1) Never preach with someone’s face in mind. In other words, don’t write or deliver a sermon because somebody has been boneheaded enough to give you the perfect illustration of how not to live, and…
2) A pulpit is not a soapbox. Use your privilege of having an audience to preach the gospel, not to rant on topics that just bother you.
Fortunately, a blog is not a pulpit, except inasmuch as I, being a pastor and a preacher of the gospel 24 hours a day, must be ever mindful of the weight of my words. Just like everybody else, though, when you come right down to it. Anyway, I am about to break rule number two, while not breaking rule number 1, though if what I’m about to say about rule number 2 gets your goat, you may think I’m breaking rule number 1 and talking about you. I’m not. I promise. So, if the shoe fits, don’t kick me with it.
I was a sophomore in college (30 years ago), when I first heard another believer say something like this: “When I have children, I won’t tell them about Santa Claus at Christmas, because when they grow up and find out I lied, they will think I lied about Jesus, too.” I had to think about that one. And, to be honest, as I thought about it, it made pretty good sense to me at the time. Not so much anymore.
Before we go any further, let me say that I am not advocating a pro-Santa or anti-Santa stance in this blog. That is absolutely up to the sensibilities and convictions of every parental unit and/or team. What I am about to refer to, though, is what I consider a not-good-enough reason for throwing Santa under the bus.
Years later, as my wife and I began to have children, we decided to let our kids experience the fun and magical atmosphere of Christmas, including Santa, while making absolutely sure that they knew, right up front, without a shadow of a doubt, that the reason for Christmas is to celebrate the birth of Jesus. I understand, however, that in the minds of many anti-Santa advocates, that isn’t good enough because it skirts the issue. The issue for them, it seems, is that by doing so, I run the risk of my children equating Jesus with Santa Claus, and thus throwing away Christianity because if one is a myth, the other must be, too.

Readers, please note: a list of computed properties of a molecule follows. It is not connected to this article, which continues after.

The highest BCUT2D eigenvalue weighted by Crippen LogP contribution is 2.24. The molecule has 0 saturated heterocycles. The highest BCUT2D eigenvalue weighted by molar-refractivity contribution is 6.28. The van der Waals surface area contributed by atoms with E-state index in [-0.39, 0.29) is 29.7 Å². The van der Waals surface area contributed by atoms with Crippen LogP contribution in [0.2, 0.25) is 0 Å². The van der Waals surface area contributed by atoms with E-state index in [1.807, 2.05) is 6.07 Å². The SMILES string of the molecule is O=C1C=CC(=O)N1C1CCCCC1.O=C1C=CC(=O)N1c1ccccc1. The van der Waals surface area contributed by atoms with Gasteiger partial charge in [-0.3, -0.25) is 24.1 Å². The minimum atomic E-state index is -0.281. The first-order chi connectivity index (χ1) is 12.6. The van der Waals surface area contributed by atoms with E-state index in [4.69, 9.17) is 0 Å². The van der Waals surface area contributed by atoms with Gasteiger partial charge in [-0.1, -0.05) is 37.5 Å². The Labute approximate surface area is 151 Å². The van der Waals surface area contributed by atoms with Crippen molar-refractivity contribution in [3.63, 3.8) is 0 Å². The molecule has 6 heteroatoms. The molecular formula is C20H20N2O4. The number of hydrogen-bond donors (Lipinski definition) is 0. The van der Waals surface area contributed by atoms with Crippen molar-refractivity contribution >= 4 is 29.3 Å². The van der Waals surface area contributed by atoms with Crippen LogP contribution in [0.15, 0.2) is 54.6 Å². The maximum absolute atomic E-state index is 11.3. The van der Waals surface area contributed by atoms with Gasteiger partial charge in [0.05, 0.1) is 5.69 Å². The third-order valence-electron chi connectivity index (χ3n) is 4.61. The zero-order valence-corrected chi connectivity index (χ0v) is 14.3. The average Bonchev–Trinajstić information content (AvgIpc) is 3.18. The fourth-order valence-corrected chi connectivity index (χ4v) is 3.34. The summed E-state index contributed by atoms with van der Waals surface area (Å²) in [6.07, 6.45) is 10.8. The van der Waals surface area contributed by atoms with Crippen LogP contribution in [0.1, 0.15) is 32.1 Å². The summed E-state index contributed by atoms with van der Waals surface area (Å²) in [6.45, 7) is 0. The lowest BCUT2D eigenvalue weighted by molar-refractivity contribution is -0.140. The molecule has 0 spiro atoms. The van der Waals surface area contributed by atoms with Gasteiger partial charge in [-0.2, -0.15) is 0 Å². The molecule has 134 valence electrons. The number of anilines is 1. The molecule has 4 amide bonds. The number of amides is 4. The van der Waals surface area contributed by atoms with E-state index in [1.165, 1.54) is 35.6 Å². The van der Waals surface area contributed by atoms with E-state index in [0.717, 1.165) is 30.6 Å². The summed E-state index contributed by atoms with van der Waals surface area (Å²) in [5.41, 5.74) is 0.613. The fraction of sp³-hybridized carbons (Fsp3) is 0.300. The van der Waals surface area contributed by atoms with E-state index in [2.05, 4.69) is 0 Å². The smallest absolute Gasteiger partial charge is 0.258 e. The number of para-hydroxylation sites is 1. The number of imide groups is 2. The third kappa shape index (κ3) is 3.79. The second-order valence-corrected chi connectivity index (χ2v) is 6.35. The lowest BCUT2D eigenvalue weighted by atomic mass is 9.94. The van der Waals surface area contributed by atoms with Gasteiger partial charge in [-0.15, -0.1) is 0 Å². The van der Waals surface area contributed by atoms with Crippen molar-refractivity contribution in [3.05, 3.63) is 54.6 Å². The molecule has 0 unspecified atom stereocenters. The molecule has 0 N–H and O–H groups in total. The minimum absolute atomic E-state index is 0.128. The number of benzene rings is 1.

And THAT, ladies and gentlemen, is the problem. If my faith in Jesus Christ as the risen, loving, redeeming, ever-present Son of the Only Living God looks the same to my children as my few-weeks-a-year pretend belief in a jolly old elf in a red suit who delivers toys to good boys and girls, then there is something SERIOUSLY wrong with my faith! If my children don’t see me living out the realities of a life in the Kingdom of God every day of every year, then I have reason to worry. The fact is, though, my children don’t see me lift my hands in worship to Santa every single Sunday. They don’t hear me pray toward the North Pole when we thank God for our daily provision. They have never watched me weep while telling an audience of listeners about the unbounded, beautiful, life-changing grace of St. Nicholas. But they have seen me do all those things with Jesus as the subject- all year long. Consequently, my kids never- not once, not even CLOSE- saw Jesus and Santa in the same stadium, much less on an even playing field.
So here’s my parting shot: If you want to forego the Santa Claus thing and concentrate on Jesus at Christmastime, by all means, be greatly blessed! But if you skip Santa because you don’t want to confuse your children about Jesus, you better take a good long look at how real Jesus is to you the other eleven months of the year.